N (%)  Overall  Women  Men  p-Value 
Study drugs
Antiplatelets  7369 (91.3)  1998 (86.4)  5371 (93.3)  <0.001 
Statins  6914 (85.7)  1864 (80.5)  5050 (87.8)  <0.001 
Beta-blockers  6185 (76.7)  1675 (72.4)  4510 (78.4)  <0.001 
ACEI/ARB  5356 (66.3)  1505 (65.1)  3851 (66.9)  0.2223 
Anticoagulants  602 (7.5)  260 (11.2)  342 (5.9)  <0.001 
Calcium channel-blockers  1309 (16.2)  471 (20.3)  838 (14.6)  <0.001 
Diuretics  1754 (21.7)  792 (34.2)  962 (16.7)  <0.001 
Drug used in diabetes mellitus  1997 (24.7)  679 (29.3)  1318 (22.9)  <0.001 
NSAID  1627 (20.2)  655 (28.3)  972 (16.9)  <0.001 
Nitrates  3005 (37.2)  811 (35.0)  2194 (38.1)  0.009 

p-Value from Pearson's Chi-square test comparing women versus men. ACEI, angiotensin-converting enzyme inhibitors; ARB, angiotensin-receptor blockers; NSAID, non-steroidal anti-inflammatory drugs.

Figure 1.

Study drugs combinations. This figure depicts N and % of patients initiating any possible combination of the drugs used for secondary prevention. ACEI, angiotensin-converting enzyme inhibitors; ARB, angiotensin-receptor blockers; AntiPL, antiplatelets.


Table 3 compares the baseline characteristics difference of patients by study drug number prescribed. Patients with AMI significantly received four study drugs more frequently (86%) than other combination of three (79.2%) or ≤ two study drugs (68.3%, p<0.001). More women initiatedtwo study drugs (38.9%) than three (27.5%) or four (25.2%). Patients receivingtwo study drugs were older (68.9 years). There were more patients treated with other comedications after the event in the group oftwo study drugs than the other combinations (Table 3).

Table 3.

Socio-demographic characteristics, laboratory data, comorbidities and comedications stratified by study drugs number.

N (%)  ≤2  p-Value 
  3847 (47.7)  2569 (31.8)  1655 (20.5)   
Acute myocardial infarction  3310 (86.0)  2035 (79.2)  1130 (68.3)  <0.001 
Unstable angina  537 (14.0)  534 (20.8)  525 (31.7)  <0.001 
Gender; women  968 (25.2)  706 (27.5)  644 (38.9)  <0.001 
Age in years, mean (SD)  63.9 (13.0)  65.2 (13.6)  68.9 (14.4)  <0.001 
>75 years  869 (22.6)  695 (27.1)  634 (38.3)  <0.001 
MEDEA24,25        <0.001 
683 (17.8)  412 (16.1)  332 (20.1)   
U1-3  1638 (42.6)  1056 (41.2)  672 (40.6)   
U4-5  1335 (34.7)  929 (36.2)  521 (31.5)   
Smokers*Missing (10.3%)  1234 (35.5)  745 (32.9)  341 (22.8)  <0.001 
High alcohol intake**Missing (21.8%)  3 (0.1)  1 (0.1)  1 (0.1)  <0.001 
BMI (kg/m2; mean, SD)Missing (20.8%)  29.3 (4.7)  28.8 (4.7)  28.7 (4.9)  <0.001 
BMI30: obesity  1194 (39.3)  712 (35.8)  481 (35.3)  <0.001 
Cholesterol total mg/dL, mean, (SD)Missing (14.8%)  211.7 (42.7)  210.0 (42.8)  201.10 (44.4)  <0.001 
Cholesterol LDL mg/dL, mean, (SD)Missing (21.5%)  131.5 (35.3)  131.3 (37.6)  122.1 (36.9)  <0.001 
Cholesterol HDL mg/dL, mean, (SD)Missing (19.0%)  48.5 (12.8)  49.1 (13.1)  50.2 (15.0)  0.001 
Triglycerides mg/dL, mean, (SD)Missing (17.7%)  159.5 (108.5)  154.00 (102.9)  145.1 (95.4)  <0.001 
Diabetes mellitus  1077 (28.0)  640 (24.9)  452 (27.3)  0.022 
Dyslipidaemia  1686 (43.8)  1108 (43.1)  656 (39.6)  0.014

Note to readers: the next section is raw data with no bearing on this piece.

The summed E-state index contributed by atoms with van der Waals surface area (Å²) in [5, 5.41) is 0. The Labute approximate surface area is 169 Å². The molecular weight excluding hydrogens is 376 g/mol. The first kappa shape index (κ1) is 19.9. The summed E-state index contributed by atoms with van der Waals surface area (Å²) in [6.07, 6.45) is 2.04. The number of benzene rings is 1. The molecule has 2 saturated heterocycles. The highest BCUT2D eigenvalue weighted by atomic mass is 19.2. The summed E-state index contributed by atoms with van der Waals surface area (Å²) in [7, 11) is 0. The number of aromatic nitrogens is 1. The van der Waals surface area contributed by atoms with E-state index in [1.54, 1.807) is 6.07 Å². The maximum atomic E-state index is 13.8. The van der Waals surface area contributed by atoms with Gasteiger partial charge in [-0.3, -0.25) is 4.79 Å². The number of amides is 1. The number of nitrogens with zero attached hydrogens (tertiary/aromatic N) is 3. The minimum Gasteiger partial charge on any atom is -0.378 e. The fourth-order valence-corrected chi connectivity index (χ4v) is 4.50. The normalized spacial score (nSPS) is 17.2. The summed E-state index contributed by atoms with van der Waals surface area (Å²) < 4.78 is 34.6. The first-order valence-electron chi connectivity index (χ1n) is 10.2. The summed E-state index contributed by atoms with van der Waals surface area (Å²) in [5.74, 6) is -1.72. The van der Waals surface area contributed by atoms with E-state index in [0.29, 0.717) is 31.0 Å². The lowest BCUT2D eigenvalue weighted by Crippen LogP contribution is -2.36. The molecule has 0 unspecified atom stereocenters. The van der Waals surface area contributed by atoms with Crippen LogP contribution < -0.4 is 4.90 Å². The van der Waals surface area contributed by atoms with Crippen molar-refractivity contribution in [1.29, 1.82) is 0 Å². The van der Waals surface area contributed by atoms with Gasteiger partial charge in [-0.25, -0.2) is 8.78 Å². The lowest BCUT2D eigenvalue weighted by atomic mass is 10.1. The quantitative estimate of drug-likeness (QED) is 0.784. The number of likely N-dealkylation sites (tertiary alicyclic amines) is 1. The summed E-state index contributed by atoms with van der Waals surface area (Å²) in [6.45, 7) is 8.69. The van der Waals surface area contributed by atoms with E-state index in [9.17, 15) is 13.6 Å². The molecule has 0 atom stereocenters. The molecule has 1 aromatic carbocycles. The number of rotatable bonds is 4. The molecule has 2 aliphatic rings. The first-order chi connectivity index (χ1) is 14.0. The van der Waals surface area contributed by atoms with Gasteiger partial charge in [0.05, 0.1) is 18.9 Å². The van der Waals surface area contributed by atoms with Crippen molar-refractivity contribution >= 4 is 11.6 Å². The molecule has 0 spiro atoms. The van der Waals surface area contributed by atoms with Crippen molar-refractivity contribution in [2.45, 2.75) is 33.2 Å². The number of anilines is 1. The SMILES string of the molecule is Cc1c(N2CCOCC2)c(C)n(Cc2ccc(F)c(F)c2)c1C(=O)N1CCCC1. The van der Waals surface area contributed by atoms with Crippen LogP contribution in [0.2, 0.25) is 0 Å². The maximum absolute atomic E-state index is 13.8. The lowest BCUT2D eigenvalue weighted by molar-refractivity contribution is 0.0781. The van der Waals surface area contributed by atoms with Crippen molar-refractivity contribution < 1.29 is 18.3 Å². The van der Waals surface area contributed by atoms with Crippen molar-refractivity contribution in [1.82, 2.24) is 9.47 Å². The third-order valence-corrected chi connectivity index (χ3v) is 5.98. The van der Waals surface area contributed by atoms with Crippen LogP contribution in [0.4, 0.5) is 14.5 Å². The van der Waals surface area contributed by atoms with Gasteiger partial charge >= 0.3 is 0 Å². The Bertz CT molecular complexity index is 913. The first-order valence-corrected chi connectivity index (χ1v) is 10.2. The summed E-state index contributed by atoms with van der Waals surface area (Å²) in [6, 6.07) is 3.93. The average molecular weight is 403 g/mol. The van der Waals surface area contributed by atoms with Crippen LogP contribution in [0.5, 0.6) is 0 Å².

Heart failure  75 (1.9)  92 (3.6)  129 (7.8)  <0.001 
Hypertension  2189 (56.9)  1230 (47.9)  875 (52.9)  <0.001 
Peripheral artery disease  164 (4.3)  120 (4.7)  101 (6.1)  0.013 
Renal impairment; eGFR <45ml/min/1.73m2Missing (14.9%)  156 (4.8)  179 (8.3)  193 (13.3)  <0.001 
Comedications after the event
Anticoagulants  188 (4.9)  170 (6.6)  244 (14.7)  <0.001 
Calcium channel-blockers  541 (14.1)  405 (15.8)  363 (21.9)  <0.001 
Diuretics  748 (19.4)  510 (19.9)  496 (30.0)  <0.001 
Drug used in diabetes mellitus  1008 (26.2)  577 (22.5)  412 (24.9)  0.003 
NSAID  734 (19.1)  538 (20.9)  355 (21.5)  0.065 
Nitrates  1544 (40.1)  940 (36.6)  521 (31.5)  <0.001 

p-Value from ANOVA test comparing samples with 4, 3 or 2–1 drugs of interest. ACH, acute coronary heart disease; BMI, body mass index; LDL-C, low density lipoprotein-cholesterol; HLD-C, high density lipoprotein-cholesterol; eGFR, estimated glomerular filtration rate; NSAID, non-steroidal anti-inflammatory drugs; R, Rural; U, Urban.

Fig. 2 represents the different drugs prescribed overall, in men and women. Men received dual antiplatelet therapy more frequently than women; the most used antiplatelets were aspirin and clopidogrel. The most prescribed beta-blocker was bisoprolol both in men and women. Atorvastatin was the most prescribed statin for all patients. Enalapril and ramipril were the most used ACEI, being ramipril more frequent in men. Losartan is the most prescribed ARB, followed by valsartan and olmesartan (Fig. 2).

Figure 2.

Drugs prescribed per gender. Fig. 2 depicts the different drugs prescribed overall, in men and women. Distribution between genders was compared using the Chi-Square test with all p-values<0.001. ACEI, angiotensin-converting enzyme inhibitors; ARB, angiotensin-receptor blockers.


We report baseline socio-demographic and clinical characteristics of 8701 patients from a Primary Health Care cohort who had a first ACS. Patients’ characteristics have been analysed overall, divided into genders and number of study drugs prescribed. We found that women were older, had greater comorbidity at baseline and received more comedications after the study event than men, probably because they were older when had the first ACS, as described in a similar cohort by Ribas et al.26 In agreement with similar studies, we found a higher prevalence of comorbidities in women,15,27,28 while men had a higher prevalence of peripheral artery disease,29 possibly related with the higher frequency of smoking habit.